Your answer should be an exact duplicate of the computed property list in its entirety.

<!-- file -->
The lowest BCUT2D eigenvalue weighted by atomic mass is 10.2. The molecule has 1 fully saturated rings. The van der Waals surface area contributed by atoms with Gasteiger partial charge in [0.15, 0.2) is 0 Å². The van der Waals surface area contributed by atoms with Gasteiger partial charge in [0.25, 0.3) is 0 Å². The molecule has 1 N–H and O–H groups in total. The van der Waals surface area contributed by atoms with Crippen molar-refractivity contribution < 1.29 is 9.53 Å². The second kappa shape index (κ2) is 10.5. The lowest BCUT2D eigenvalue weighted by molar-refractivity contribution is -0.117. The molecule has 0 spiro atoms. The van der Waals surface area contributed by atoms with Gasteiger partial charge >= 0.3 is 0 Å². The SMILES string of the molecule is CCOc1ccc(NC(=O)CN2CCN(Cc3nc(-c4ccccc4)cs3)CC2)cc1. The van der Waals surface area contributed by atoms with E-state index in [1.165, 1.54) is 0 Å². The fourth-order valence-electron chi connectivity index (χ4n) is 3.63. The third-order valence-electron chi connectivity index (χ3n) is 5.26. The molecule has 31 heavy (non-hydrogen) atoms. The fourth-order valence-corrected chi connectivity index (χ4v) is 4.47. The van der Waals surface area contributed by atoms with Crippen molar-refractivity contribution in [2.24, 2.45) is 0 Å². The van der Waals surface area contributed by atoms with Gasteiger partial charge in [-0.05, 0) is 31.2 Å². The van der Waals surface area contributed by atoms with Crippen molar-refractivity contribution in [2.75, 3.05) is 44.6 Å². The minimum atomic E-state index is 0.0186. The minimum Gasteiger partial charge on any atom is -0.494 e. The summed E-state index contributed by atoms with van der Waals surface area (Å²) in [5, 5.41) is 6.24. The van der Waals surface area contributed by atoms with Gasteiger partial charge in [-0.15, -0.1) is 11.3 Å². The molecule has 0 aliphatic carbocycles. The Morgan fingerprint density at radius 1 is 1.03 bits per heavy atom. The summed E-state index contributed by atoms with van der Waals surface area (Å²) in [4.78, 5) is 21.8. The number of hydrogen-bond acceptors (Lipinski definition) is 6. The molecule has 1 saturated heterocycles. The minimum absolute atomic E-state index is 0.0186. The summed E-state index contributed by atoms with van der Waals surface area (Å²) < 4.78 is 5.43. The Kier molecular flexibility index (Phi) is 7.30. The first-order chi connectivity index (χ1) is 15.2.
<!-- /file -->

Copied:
The lowest BCUT2D eigenvalue weighted by atomic mass is 10.2. The molecule has 1 fully saturated rings. The van der Waals surface area contributed by atoms with Gasteiger partial charge in [0.15, 0.2) is 0 Å². The van der Waals surface area contributed by atoms with Gasteiger partial charge in [0.25, 0.3) is 0 Å². The molecule has 1 N–H and O–H groups in total. The van der Waals surface area contributed by atoms with Crippen molar-refractivity contribution < 1.29 is 9.53 Å². The second kappa shape index (κ2) is 10.5. The lowest BCUT2D eigenvalue weighted by molar-refractivity contribution is -0.117. The molecule has 0 spiro atoms. The van der Waals surface area contributed by atoms with Gasteiger partial charge >= 0.3 is 0 Å². The SMILES string of the molecule is CCOc1ccc(NC(=O)CN2CCN(Cc3nc(-c4ccccc4)cs3)CC2)cc1. The van der Waals surface area contributed by atoms with E-state index in [1.165, 1.54) is 0 Å². The fourth-order valence-electron chi connectivity index (χ4n) is 3.63. The third-order valence-electron chi connectivity index (χ3n) is 5.26. The molecule has 31 heavy (non-hydrogen) atoms. The fourth-order valence-corrected chi connectivity index (χ4v) is 4.47. The van der Waals surface area contributed by atoms with Crippen molar-refractivity contribution in [2.24, 2.45) is 0 Å². The van der Waals surface area contributed by atoms with Gasteiger partial charge in [-0.05, 0) is 31.2 Å². The van der Waals surface area contributed by atoms with Crippen molar-refractivity contribution in [2.75, 3.05) is 44.6 Å². The minimum atomic E-state index is 0.0186. The minimum Gasteiger partial charge on any atom is -0.494 e. The summed E-state index contributed by atoms with van der Waals surface area (Å²) in [5, 5.41) is 6.24. The van der Waals surface area contributed by atoms with Gasteiger partial charge in [-0.15, -0.1) is 11.3 Å². The molecule has 0 aliphatic carbocycles. The Morgan fingerprint density at radius 1 is 1.03 bits per heavy atom. The summed E-state index contributed by atoms with van der Waals surface area (Å²) in [4.78, 5) is 21.8. The number of hydrogen-bond acceptors (Lipinski definition) is 6. The molecule has 1 saturated heterocycles. The minimum absolute atomic E-state index is 0.0186. The summed E-state index contributed by atoms with van der Waals surface area (Å²) < 4.78 is 5.43. The Kier molecular flexibility index (Phi) is 7.30. The first-order chi connectivity index (χ1) is 15.2.